We are getting Chickens - Hooray

nettleroseMay 22, 2005

Finally convinced my other half that some backyard chickens would be a good idea. Imagining those first free range eggs and a fresh chive omelette.

We have the coop underway and the chickens will have their own fenced in yard (both walls and roof will be wired). I want to grow something over part of the enclosure that will be both pleasing aesthetically and have some use. I was thinking kiwi fruit and a climbing rose for appeal. I also don't want to grow anything over the chickens that might be poisonous for them or that will be pecked mercilessly through the wire.

Any other thoughts and suggestions.



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That sounds good Eve, having your own chooks is really great & they do like somewhere shadey as their ancestors were jungle birds.
Other suggestions would be passionfruit or a chokoe(not sure why you would want a chokoe though!) Basically if it's ok for you to eat it'll be ok for your chooks.

    Bookmark   May 22, 2005 at 4:36AM
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Thanks Sarah. I am looking forward to getting the chooks but want to make sure the enclosure is ready to go. We will have a metal garden shed type shelter with boxes and perch and they will have their own yard as well as the odd visit into the garden.

I might try passionfruit on one part over summer as the frost tends to kill it off here in Canbrra. There are also two deciduous trees nearby that provide shade for summer and overhang the pen on one side.

    Bookmark   May 23, 2005 at 1:28AM
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Bravo Nettle!
I've got two chooks and have no regrets. This season I put a sprouting choko alongside their coop. It grew 60ft into a gum tree and all over the chook run and, as we speak, huge green chokos dangle like Christmas baubles from the netting. I like chokos but the vine's gone mad. Might try passionfruit next time. In summer, tomatoes grown around the run were really healthy. As Sarah hinted, the chooks like protection from the western sun in the height of summer. Maybe cucumber vine would work? On the ground, I use a deep-litter system comprising straw in their run and coop. It ends up making wickedly fertile compost. Go for it. Grub.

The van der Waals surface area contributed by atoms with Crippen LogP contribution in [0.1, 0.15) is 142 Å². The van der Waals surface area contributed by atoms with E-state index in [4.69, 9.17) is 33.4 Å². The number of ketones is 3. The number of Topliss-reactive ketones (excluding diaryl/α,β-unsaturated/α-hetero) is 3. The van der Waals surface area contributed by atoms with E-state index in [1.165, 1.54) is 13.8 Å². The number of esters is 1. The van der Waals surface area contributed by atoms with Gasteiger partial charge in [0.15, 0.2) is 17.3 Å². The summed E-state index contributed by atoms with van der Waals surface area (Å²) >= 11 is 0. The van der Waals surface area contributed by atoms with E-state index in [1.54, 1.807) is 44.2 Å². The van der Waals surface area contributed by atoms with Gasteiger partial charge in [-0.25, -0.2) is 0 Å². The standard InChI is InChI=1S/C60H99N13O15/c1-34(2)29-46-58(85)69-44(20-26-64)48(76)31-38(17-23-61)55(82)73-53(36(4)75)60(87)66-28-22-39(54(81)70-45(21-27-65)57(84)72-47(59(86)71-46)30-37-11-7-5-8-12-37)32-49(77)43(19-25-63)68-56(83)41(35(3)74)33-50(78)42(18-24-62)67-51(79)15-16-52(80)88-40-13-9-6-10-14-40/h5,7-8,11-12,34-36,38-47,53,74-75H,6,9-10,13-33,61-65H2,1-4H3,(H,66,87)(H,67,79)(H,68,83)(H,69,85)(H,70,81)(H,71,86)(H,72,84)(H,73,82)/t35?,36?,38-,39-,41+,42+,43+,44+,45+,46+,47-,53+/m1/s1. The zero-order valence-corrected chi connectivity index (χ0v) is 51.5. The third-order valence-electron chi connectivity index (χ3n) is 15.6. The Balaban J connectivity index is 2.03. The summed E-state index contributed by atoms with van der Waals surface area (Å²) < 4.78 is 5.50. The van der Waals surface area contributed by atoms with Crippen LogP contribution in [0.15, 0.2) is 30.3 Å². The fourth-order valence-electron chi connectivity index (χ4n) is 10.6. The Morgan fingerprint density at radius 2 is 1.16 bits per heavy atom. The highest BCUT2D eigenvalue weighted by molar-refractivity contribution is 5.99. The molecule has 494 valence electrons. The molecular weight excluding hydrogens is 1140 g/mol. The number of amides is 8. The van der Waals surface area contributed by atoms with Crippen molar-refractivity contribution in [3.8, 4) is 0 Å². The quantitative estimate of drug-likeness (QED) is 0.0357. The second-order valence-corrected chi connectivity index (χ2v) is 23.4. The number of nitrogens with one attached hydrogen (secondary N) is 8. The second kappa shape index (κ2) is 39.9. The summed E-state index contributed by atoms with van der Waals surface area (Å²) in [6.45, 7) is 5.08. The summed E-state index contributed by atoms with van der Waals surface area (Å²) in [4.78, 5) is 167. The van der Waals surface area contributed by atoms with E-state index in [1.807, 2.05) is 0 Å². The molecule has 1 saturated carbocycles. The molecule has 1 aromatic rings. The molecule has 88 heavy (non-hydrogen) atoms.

Bookmark   May 23, 2005 at 5:03AM
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Grub I have heard the litter is an extra bonus of having chooks. The choko vine sounds a bit scary like day of the triffids. :)

I can't wait to get the chooks now,feel like a kid waiting for Christmas.

    Bookmark   May 23, 2005 at 5:52AM
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And I will add that mine are probably the most spoilt chooks in Sydney. They dine on cobs of fresh corn, bran mixed with warm water, mixed grains, multigrain toast, fresh fish, salad and weeds, cherry tomatoes, strawberries, shellgrit, lots of big wriggly worms and slaters, and occasionally snack of fresh popcorn. No wonder that turn thier noses or beaks up at layer pellets. Lol.

    Bookmark   May 23, 2005 at 6:16PM
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Do grapes grow in your area? I'm planning on growing grape vines over my dog run. In summer they will be shaded and being deciduous, they will have glorious sunshine in winter. It shouldn't take too long to cover, depending on the size of the pen.

    Bookmark   May 23, 2005 at 6:37PM
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Grub you are a good father to those chicks. If anyone has any recipes for what they feed their chooks I will treasure them gratefully. There is a place here that sells organic pellets but if I can make my own scrumptious chook food I will. I am planning to grow sunflowers and a few herbs that are good for chooks once the enclosure is finished.

Pepino we can grow grapes here and that is a good idea - thank you. Serves double purpose and my kids love grapes.

    Bookmark   May 23, 2005 at 7:33PM
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I have grown both grapes and passionfruit over my chook enclosure and I have to say the passionfruit are great for the fruit, but the grapes have given me and my husband lots of fun.

Our chickens (we have five) quickly denuded their run (about 4 x 3m big) of anything green and then ate all the grape leaves they could reach. Now they stand next to the fence on which the grapes grow and jump straight up to peck off the leaves higher up! It looks very funny and we often laugh ourselves silly sitting on the balcony eating breakfast and watching them. They are such funny animals.

The passionfruit hasn't been touched so they obviously don't like it's greenery :-)

Seriously though we import a lot of greenery in for them. My mum and I are both always on the lookout for greens to bring in as they just go through such huge quantities of stuff. I give them scratch mix and all my food scraps, and try to get in at least a bag of greens each week. Any weeds from the garden, old vege plants, lettuce leaves etc go straight to them.

I used to get stacks of the outer lettuce/cabbage/cauliflower leaves from the supermarkets for nothing, but now my local woolworths won't let me have them anymore (supposedly health and safety risk!) but I can still source them from my local greengrocer, when someone else hasn't already beaten me to them!

I also scoop up grass clippings from the local reserves when the coucil do their mowing and I have asked my neighbors for theirs too! This makes a nice green addition and serves a dual purpose of making a nice mulch layer too! Just be careful they haven't been spraying herbicide around just before mowing.